Another document speaks of “the need to be ever vigilant in our pursuits” and the “need to verify whether these claims are real or are embellishments that have taken on a life of their own over the decades.” One fragment outlined the possible use of cats as couriers because they “are highly magnetized animals” and could be utilized for the covert delivery of unidentified items.
For some time, TSS researchers were especially interested in the work of psychic Edgar Cayce According to one document, in the early 1960s, consultants acting covertly were employed to spend time at the Association for Research and Enlightenment, housed in Cayce’s Virginia Beach, Virginia headquarters. Related to these esoteric and occult explorations is another CIA-requested task for Mulholland: “an examination and explanation of certain of the Masonic designs and architectural features incorporated into the Federal City.” Among those listed for examination were “the Capitol complex, the zodiacs of the Library of Congress, Meridian Hill Park, and the recently [1952] installed Mellon Fountain.”
As already touched upon elsewhere in this book, the work of Dr. J.B. Rhine at Duke University’s Parapsychology Laboratory in North Carolina was of special interest to the CIA’s Security Research staff. One former CIA official has reported that the writings of Martin Ebon on parapsychology and the paranormal were likewise of special interest to the Agency, and that many of Ebon’s books originated in studies conducted by the CIA’s SRS and TSS branches. Ebon wrote over twenty-five books on subjects such as life after death, communication with the dead, ghosts, and exotic ESP. Born in 1917 in Hamburg, Germany, he emigrated to the United States in 1938 and worked as managing editor of the Foreign Language Division of the Overseas News Agency. During World War II, Ebon joined the staff of the U.S. Office of War Information where he became an expert on the Soviet Union. After the war, he became closely aligned with the Parapsychology Foundation in New York, and was executive editor of the International Journal of Parapsychology.
An examination of Ebon’s extensive writings reveals that he was nearly always at the forefront of paranormal studies, and that often his writings paralleled the secret research of the CIA. Ebon has written authoritatively about Faraday cages, ESP, telepathy, bio-energy, hypnosis, remote viewing (well before it became all the rage), electromagnetic waves, and out-of-body experiences. In one of his books he revealed details of a three-year CIA program designed to make “a serious effort” to advance ESP research “in the direction of reliable application to the practical problems of intelligence.”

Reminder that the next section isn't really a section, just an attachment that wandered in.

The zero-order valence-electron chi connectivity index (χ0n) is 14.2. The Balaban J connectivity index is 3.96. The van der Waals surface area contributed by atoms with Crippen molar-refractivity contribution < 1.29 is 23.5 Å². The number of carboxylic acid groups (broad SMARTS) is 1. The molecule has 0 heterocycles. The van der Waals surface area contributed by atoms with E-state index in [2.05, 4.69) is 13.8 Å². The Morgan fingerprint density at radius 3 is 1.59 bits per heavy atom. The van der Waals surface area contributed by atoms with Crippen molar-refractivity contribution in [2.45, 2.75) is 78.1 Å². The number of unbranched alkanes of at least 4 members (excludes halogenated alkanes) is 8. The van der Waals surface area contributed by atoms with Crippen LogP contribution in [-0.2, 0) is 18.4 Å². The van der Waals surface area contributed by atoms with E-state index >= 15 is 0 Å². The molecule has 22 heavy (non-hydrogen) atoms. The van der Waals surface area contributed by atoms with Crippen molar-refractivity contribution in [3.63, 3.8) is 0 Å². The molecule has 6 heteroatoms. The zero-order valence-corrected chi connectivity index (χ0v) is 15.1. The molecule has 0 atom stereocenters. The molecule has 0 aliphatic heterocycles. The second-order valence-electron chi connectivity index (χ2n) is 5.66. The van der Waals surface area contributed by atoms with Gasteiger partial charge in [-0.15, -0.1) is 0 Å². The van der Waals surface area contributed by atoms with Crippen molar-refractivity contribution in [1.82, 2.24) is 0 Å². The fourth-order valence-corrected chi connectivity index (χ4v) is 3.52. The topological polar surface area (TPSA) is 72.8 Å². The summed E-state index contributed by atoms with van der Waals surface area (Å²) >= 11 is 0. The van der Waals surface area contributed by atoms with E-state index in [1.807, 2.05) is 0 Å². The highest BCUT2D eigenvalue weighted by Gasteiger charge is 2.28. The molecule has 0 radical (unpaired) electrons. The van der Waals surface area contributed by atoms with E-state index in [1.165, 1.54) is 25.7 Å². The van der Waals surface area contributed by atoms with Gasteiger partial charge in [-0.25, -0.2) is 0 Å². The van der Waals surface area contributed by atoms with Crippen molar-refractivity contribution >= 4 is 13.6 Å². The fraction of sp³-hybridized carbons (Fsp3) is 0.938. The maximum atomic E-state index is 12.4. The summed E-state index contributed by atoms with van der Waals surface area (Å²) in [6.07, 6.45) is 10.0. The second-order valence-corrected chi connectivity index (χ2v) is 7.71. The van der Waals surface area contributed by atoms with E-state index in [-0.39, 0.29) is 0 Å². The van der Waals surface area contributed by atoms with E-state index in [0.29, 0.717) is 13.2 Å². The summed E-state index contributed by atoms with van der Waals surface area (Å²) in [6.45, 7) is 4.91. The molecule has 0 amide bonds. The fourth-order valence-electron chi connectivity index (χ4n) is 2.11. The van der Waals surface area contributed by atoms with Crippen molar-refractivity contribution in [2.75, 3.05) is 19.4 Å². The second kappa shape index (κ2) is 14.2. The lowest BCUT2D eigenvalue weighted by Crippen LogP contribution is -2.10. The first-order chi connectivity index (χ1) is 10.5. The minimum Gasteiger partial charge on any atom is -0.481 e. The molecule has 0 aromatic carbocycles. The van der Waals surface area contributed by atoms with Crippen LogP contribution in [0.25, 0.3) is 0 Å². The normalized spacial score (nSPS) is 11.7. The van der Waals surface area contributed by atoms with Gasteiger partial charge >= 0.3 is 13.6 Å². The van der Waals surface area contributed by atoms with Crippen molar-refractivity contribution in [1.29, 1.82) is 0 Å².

Lastly, perhaps the most controversial of Mulholland’s consultations for the CIA was his inquiry into the phenomenon of UFO’s. That the CIA had any early interest in UFO’s may surprise some people, but in December 1952, Dr. H. Marshall Chadwell, CIA chief of scientific intelligence, sent a memorandum to then-DCI Walter Bedell Smith warning that:
[U]nexplained objects at great altitudes and traveling at high speeds in the vicinity of major U.S. defense installations are of such nature that they are not attributable to natural phenomena or known types of aerial vehicles.

Earlier in September of that year, Chadwell had expressed his concern to Smith that the Soviets might be attempting to manufacture a UFO-type incident to confuse the U.S. military and the Air Warning System and perhaps mount an attack because “a fair share of our population is mentally conditioned to the acceptance of the incredible.” It seems that Chadwell really did not know what to think about unexplained objects in the sky.
Of course, no story that is inclusive of the occult and high strangeness can be complete without some reference to UFO’s. Sometime in 1956 and again in early 1957, Sidney Gottlieb asked magician John Mulholland to examine the ever-expanding number of UFO sightings and to render his opinion. Gottlieb, most likely acting on behalf of someone at a higher level within the CIA, perhaps knew that Mulholland had a firm bias against the possibility of unexplained aerial phenomena. In 1952, Mulholland had written a somewhat narrow minded article for Popular Mechanics claiming that all UFO’s were pie plates controlled by strings. Upon reading the piece, a number of credible scientists, as well as Pentagon officials still alarmed by unexplained UFO sightings, privately wished that the entire matter were as simple as Mulholland put it. But for the Army and CIA, as is well documented today, it was not that simple.